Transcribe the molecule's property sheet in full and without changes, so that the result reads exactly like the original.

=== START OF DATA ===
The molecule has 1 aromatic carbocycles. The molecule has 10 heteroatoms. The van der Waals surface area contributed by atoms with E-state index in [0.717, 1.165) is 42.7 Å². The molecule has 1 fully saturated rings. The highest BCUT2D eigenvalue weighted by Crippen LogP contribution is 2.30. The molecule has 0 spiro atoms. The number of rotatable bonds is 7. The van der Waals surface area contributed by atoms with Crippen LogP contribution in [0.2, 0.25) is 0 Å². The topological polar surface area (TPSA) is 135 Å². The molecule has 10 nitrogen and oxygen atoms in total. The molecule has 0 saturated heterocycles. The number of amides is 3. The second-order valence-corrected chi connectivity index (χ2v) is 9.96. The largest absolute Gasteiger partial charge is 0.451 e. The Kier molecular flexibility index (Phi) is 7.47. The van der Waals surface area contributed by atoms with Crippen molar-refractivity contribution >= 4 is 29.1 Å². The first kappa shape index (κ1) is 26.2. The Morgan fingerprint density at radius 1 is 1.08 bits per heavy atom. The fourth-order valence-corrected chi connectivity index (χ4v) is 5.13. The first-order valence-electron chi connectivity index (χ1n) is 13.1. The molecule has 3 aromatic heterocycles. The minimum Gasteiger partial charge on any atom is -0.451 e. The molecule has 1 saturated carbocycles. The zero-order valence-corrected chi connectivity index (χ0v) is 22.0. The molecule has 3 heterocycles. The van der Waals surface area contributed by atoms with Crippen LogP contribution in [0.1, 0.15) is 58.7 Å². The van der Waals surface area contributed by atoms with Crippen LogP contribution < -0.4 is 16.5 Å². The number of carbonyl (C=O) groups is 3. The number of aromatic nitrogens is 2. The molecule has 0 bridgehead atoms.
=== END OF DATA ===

The molecule has 1 aromatic carbocycles. The molecule has 10 heteroatoms. The van der Waals surface area contributed by atoms with E-state index in [0.717, 1.165) is 42.7 Å². The molecule has 1 fully saturated rings. The highest BCUT2D eigenvalue weighted by Crippen LogP contribution is 2.30. The molecule has 0 spiro atoms. The number of rotatable bonds is 7. The van der Waals surface area contributed by atoms with Crippen LogP contribution in [0.2, 0.25) is 0 Å². The topological polar surface area (TPSA) is 135 Å². The molecule has 10 nitrogen and oxygen atoms in total. The molecule has 0 saturated heterocycles. The number of amides is 3. The second-order valence-corrected chi connectivity index (χ2v) is 9.96. The largest absolute Gasteiger partial charge is 0.451 e. The Kier molecular flexibility index (Phi) is 7.47. The van der Waals surface area contributed by atoms with Crippen molar-refractivity contribution >= 4 is 29.1 Å². The first kappa shape index (κ1) is 26.2. The Morgan fingerprint density at radius 1 is 1.08 bits per heavy atom. The fourth-order valence-corrected chi connectivity index (χ4v) is 5.13. The first-order valence-electron chi connectivity index (χ1n) is 13.1. The molecule has 3 aromatic heterocycles. The minimum Gasteiger partial charge on any atom is -0.451 e. The molecule has 1 saturated carbocycles. The zero-order valence-corrected chi connectivity index (χ0v) is 22.0. The molecule has 3 heterocycles. The van der Waals surface area contributed by atoms with Crippen LogP contribution in [0.1, 0.15) is 58.7 Å². The van der Waals surface area contributed by atoms with Crippen LogP contribution < -0.4 is 16.5 Å². The number of carbonyl (C=O) groups is 3. The number of aromatic nitrogens is 2. The molecule has 0 bridgehead atoms.